I made my first few dives in about five metres of water and could feel the tide pushing down into the cracks, this was perfect as I knew it would funnel the fish into these cracks to feed. I made a dive and waited by lying on the bottom for the fish to settle; and then kicked off slightly and worked my way around the corner of a rock shelf, using it to hide me from the fish on the other side, as the swell pushed a Bronze Bream swam around the corner and I shot a kill shot at close range. It was a great start, a nice fish just bigger than “size,” good target practise to get my eye in. I put this fish on the stringer, brained it as this the most humane thing to do and helps to reduce the attraction of sharks in the area. The last thing you want to do is fight off sharks attracted to your distressed dying fish attached to your float line. 

Beware of the Cape Knife Jaw beak! It behaves like a vicious parrot and will try and bite you given half the chance. It also has a few small scales, because they have a very tough leathery skin.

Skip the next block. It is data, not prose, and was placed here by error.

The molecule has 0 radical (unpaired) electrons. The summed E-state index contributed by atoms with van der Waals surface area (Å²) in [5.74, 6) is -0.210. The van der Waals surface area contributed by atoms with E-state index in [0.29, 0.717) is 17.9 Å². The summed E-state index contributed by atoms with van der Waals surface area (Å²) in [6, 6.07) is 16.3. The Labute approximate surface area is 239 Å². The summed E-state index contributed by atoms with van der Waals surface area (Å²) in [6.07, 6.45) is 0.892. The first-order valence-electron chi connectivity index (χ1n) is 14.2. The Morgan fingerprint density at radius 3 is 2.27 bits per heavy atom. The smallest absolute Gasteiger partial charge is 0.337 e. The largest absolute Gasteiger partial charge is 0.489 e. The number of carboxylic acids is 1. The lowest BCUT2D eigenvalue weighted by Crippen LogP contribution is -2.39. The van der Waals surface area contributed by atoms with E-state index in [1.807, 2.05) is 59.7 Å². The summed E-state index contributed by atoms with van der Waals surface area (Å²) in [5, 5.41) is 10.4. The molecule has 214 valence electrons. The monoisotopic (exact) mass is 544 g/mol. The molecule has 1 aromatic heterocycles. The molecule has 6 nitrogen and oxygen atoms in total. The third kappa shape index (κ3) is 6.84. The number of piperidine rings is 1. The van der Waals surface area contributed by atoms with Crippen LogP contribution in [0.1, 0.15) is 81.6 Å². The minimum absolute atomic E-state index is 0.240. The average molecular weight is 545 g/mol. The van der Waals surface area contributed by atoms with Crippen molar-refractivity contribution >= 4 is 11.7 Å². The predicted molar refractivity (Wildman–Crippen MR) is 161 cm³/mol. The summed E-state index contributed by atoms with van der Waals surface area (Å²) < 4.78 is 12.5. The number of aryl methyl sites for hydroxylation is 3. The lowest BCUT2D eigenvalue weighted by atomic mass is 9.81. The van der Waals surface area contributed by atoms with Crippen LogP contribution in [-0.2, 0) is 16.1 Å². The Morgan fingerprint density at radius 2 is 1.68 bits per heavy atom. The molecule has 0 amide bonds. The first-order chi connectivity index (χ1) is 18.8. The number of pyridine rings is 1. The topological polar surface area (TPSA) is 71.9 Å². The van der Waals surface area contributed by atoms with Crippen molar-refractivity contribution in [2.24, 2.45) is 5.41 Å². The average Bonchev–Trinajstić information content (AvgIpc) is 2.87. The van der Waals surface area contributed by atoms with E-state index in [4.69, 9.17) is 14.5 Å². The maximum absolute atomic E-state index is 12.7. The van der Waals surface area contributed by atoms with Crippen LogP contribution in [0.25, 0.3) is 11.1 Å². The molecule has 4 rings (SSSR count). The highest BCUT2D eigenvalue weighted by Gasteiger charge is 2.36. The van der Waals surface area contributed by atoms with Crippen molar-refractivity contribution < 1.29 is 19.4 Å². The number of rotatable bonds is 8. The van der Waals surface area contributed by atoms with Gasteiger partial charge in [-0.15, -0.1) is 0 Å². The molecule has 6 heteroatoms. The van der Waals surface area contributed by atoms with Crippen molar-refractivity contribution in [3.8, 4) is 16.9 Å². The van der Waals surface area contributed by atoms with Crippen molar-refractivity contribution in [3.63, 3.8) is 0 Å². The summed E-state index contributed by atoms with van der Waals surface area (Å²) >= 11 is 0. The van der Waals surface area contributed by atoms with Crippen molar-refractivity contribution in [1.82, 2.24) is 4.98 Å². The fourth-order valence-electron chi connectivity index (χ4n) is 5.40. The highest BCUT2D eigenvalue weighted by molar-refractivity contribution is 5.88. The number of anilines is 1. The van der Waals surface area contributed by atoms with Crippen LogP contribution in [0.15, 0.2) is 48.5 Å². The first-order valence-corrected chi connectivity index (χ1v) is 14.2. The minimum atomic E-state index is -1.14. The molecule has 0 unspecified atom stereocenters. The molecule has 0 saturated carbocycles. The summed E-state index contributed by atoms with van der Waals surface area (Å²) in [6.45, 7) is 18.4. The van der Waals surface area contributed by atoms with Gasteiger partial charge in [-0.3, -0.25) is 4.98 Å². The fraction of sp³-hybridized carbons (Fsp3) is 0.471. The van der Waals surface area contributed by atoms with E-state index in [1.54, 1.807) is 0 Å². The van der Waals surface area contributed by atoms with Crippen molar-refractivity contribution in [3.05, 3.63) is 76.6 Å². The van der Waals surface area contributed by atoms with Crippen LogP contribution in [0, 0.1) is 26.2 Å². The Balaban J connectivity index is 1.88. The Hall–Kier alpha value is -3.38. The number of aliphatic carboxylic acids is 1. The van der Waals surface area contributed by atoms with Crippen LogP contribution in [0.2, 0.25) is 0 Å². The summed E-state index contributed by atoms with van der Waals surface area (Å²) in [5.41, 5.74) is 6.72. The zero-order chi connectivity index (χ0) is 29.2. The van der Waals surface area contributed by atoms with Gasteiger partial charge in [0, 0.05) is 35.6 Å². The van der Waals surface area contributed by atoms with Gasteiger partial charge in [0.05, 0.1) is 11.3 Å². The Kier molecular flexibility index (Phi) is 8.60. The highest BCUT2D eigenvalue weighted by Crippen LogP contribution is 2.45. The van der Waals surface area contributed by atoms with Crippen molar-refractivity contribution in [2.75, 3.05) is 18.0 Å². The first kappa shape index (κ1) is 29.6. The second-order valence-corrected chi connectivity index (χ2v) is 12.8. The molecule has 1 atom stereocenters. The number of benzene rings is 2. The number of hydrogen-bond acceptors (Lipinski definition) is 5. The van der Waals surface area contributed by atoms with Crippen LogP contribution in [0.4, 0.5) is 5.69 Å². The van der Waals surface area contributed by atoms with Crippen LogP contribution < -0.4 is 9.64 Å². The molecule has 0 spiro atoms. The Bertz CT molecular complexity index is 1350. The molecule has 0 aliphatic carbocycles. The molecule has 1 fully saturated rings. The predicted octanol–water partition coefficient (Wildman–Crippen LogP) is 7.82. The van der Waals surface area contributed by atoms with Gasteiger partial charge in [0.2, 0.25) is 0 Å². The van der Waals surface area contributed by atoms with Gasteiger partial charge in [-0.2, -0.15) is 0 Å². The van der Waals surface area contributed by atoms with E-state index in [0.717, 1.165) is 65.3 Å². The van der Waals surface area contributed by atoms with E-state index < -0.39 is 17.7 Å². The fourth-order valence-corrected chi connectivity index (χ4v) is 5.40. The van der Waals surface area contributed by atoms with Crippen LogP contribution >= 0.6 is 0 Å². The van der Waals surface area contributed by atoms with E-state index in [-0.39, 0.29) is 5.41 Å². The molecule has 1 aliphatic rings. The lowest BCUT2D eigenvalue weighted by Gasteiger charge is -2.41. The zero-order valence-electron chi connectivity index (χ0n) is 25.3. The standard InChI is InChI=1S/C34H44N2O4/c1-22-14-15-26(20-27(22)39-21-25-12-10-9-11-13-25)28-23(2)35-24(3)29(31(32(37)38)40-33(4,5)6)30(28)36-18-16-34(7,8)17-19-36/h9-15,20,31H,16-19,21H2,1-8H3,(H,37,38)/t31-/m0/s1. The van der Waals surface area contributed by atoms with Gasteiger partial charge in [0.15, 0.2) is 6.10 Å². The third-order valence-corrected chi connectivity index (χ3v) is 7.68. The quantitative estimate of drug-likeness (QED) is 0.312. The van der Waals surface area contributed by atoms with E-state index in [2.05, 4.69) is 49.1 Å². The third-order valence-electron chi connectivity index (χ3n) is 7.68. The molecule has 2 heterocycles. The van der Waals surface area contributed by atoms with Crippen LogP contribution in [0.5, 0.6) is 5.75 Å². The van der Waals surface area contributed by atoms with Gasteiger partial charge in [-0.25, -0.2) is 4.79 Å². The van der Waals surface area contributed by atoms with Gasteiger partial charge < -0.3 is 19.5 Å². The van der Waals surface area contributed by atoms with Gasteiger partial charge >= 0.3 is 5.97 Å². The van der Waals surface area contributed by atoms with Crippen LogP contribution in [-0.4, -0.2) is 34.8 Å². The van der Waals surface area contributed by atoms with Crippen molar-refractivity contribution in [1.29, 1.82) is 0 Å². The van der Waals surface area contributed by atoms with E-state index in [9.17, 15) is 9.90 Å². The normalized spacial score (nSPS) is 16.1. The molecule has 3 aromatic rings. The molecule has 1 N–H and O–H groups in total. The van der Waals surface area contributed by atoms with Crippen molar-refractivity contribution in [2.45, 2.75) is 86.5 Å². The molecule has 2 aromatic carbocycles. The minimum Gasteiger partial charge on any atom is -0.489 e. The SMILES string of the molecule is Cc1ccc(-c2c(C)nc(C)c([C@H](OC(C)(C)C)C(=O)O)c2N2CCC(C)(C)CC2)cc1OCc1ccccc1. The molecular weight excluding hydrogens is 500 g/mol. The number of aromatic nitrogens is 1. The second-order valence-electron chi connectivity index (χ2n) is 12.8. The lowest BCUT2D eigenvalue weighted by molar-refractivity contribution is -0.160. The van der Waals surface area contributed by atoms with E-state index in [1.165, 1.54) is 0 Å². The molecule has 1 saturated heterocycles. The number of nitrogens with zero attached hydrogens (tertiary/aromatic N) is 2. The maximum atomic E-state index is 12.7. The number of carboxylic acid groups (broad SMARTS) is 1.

Heath Field

I had been diving for about two hours when I came across a lovely Cape Knife Jaw. I went down and got to the same level and shot it through the gill plate – this the best holding shot especially on these tough fish as they will fight you hard. It is important to get to the same level as the fish to take your shot, this prevents an inaccurate aim, caused by the error of parallax, a parallax error is the perceived shift in an object’s position as it is viewed from different angles through your goggles and the water. I was super stoked with my catch and did not need to target another Cape Knife Jaw even though the bag limit is four – I decided to limit my catch and not catch my limit and went on to target another species instead.